Melaleuca serpentina facts for kids
Quick facts for kidsMelaleuca serpentina
|M. serpentina leaves and flowers|
Callistemon serpentinus (Craven) Udovicic & R.D.Spencer
Melaleuca serpentina is a plant in the myrtle family, Myrtaceae and is endemic to the Barraba district in Australia. (Some Australian state herbaria continue to use the name Callistemon serpentinus.) It is a shrub with yellow or creamy-green bottlebrush flowers. It is similar to Melaleuca citrina but can be distinguished from that species by its flower colour (red in M. citrina) and its shorter stamens.
Melaleuca serpentina is a shrub growing to 4 m (10 ft) tall with hard, papery bark. Its leaves are arranged alternately and are 21–53 mm (0.8–2 in) long, 2–5 mm (0.08–0.2 in) wide, more or less flat, narrow elliptical to egg-shaped with the narrow end towards the base and an end tapering to a sharp point. The leaves have a mid-vein but the lateral veins are obscure and there are many distinct oil glands.
The flowers are creamy green to yellow and are arranged in spikes on the ends of branches that continue to grow after flowering and also in the leaf axils. The spikes are 30–40 mm (1–2 in) in diameter with 15 to 35 individual flowers. The petals are 2.2–4 mm (0.09–0.2 in) long and fall off as the flower ages and there are 37 to 51 stamens in each flower. Flowering occurs in April, October and December and is followed by fruit that are woody capsules, 4.2–4.6 mm (0.17–0.18 in) long.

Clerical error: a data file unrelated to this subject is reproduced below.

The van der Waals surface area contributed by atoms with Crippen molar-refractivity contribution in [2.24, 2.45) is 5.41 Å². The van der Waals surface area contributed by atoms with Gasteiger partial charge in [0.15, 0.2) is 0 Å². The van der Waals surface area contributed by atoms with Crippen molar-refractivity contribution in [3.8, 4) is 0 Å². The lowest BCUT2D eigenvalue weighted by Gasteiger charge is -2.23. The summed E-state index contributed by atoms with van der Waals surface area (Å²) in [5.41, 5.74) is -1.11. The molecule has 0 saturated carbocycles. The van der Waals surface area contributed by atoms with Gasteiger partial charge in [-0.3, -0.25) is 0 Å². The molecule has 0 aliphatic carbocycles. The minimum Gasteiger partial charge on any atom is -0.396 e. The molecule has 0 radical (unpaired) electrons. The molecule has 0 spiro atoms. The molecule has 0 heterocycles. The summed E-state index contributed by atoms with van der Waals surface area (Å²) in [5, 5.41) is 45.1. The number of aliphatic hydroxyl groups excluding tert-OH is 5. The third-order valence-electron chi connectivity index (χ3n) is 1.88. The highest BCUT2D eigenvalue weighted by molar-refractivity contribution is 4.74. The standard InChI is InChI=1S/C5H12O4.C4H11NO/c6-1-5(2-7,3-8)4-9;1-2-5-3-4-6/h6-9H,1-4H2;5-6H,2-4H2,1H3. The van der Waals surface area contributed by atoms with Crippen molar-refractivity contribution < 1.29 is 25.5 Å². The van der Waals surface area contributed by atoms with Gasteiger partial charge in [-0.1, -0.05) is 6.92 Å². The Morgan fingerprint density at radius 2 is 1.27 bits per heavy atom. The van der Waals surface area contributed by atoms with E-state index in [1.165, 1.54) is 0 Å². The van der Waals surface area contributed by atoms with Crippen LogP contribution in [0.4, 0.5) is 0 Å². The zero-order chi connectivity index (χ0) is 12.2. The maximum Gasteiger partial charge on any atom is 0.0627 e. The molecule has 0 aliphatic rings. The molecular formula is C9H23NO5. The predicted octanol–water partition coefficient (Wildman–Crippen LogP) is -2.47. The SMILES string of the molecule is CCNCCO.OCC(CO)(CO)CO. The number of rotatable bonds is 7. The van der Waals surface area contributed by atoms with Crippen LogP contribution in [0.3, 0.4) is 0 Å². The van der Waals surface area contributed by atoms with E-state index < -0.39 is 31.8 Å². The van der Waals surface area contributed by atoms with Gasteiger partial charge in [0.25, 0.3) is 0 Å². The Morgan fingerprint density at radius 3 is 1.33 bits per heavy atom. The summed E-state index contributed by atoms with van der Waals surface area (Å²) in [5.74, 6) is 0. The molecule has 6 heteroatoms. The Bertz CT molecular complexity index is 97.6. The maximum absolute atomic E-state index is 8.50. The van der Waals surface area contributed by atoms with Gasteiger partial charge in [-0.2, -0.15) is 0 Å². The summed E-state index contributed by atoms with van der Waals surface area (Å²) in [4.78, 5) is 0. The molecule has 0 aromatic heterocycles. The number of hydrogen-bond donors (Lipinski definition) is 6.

Taxonomy and naming
Melaleuca serpentina was first formally described in 2009 by Lyndley Craven in Novon from a specimen collected adjacent to the Woodsreef asbestos mine near Barraba. In 2012, Udovicic and Spencer gave the species the name Callistemon serpentinus, but in 2013, Craven transferred all species previously known as Callistemon to Melaleuca. Some authorities continue to use Callistemon serpentinus. The specific epithet (serpentina) refers to this species often occurring on soils derived from serpentinite.
Callistemon serpentinus is regarded as a synonym of Melaleuca serpentina by the Royal Botanic Gardens, Kew.
Distribution and habitat
Melaleuca serpentina occurs in the Barraba district growing in grassy woodland on soils derived from serpentinite.